Fukushima Daiichi Nuclear Disasterr

Gamma ray, Nuclear meltdown, Iodine-131

Date: March 11, 2011
Location: Ōkuma, Fukushima, Japan
Construction began: July 25, 1967 (Fukushima I - 1)
Commission date: March 26, 1971 (Fukushima I - 1)
Operator(s): Tokyo Electric Power Company (TEPCO)
Constructor(s): Kajima
Injuries: 37 with physical injuries, 2 workers taken to hospital with radiation burns.


The Fukushima I Nuclear Power Plant also known as Fukushima Dai-ichi (dai-ichi means "number one"), is a disabled nuclear power plant located on a 3.5-square-kilometre (860-acre) site[1] in the towns of Okuma and Futaba in the Futaba District of Fukushima Prefecture, Japan. First commissioned in 1971, the plant consists of six boiling water reactors (BWR). These light water reactors drove electrical generators with a combined power of 4.7 GWe, making Fukushima Daiichi one of the 15 largest nuclear power stations in the world. Fukushima I was the first nuclear plant to be designed, constructed and run in conjunction with General Electric, Boise, and Tokyo Electric Power Company (TEPCO).[3] The plant suffered major damage from the 9.0 earthquake and subsequent tsunami that hit Japan on March 11, 2011 and, as of December 2012, is not expected to reopen. The earthquake and tsunami disabled the reactor cooling systems, leading to releases of radioactivity and triggering a 30 km evacuation zone surrounding the plant. On April 20, 2011, the Japanese authorities declared the 20 km evacuation zone a no-go area which may only be entered under government supervision. As of April 2012, Units 1-4 are no longer in operation. Units 2-4 shut down on April 19, 2012, while Unit 1 was the last of these four units to shut down on April 20. The Fukushima II Nuclear Power Plant, or Fukushima Dai-ni ("number two"), is located to the south and also run by TEPCO.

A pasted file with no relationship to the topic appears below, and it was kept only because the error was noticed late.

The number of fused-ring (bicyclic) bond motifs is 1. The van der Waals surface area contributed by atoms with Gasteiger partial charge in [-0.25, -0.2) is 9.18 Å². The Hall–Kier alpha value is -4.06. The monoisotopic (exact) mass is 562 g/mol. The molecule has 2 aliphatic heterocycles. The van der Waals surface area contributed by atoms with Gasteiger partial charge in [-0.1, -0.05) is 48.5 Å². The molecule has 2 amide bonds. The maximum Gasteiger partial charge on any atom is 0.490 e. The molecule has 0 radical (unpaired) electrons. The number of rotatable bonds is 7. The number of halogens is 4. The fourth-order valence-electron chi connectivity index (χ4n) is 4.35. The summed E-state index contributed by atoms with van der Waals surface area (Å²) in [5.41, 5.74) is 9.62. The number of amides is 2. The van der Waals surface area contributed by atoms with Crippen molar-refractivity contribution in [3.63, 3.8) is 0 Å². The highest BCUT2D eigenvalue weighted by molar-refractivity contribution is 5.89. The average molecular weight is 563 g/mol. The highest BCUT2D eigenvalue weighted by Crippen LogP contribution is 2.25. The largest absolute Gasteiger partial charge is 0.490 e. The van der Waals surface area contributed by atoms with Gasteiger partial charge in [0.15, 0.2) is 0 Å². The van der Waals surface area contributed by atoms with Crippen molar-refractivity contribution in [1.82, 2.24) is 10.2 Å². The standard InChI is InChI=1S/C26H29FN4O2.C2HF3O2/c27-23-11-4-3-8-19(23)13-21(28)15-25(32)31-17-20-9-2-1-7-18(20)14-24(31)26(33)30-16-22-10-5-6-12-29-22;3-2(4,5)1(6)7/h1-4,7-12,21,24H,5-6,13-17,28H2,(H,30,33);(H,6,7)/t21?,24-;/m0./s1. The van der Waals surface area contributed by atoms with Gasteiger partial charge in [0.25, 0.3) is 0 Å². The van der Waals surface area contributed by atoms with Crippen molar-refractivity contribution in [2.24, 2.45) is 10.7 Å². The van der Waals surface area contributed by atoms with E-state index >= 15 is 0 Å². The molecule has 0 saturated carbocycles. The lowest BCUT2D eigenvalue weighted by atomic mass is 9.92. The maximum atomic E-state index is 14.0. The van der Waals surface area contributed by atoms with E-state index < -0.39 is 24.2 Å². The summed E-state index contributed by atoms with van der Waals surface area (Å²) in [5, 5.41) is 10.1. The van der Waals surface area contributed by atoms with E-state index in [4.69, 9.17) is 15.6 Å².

The location of the plant was on a bluff which was originally 35-meters above sea level. During construction, however, TEPCO lowered the...
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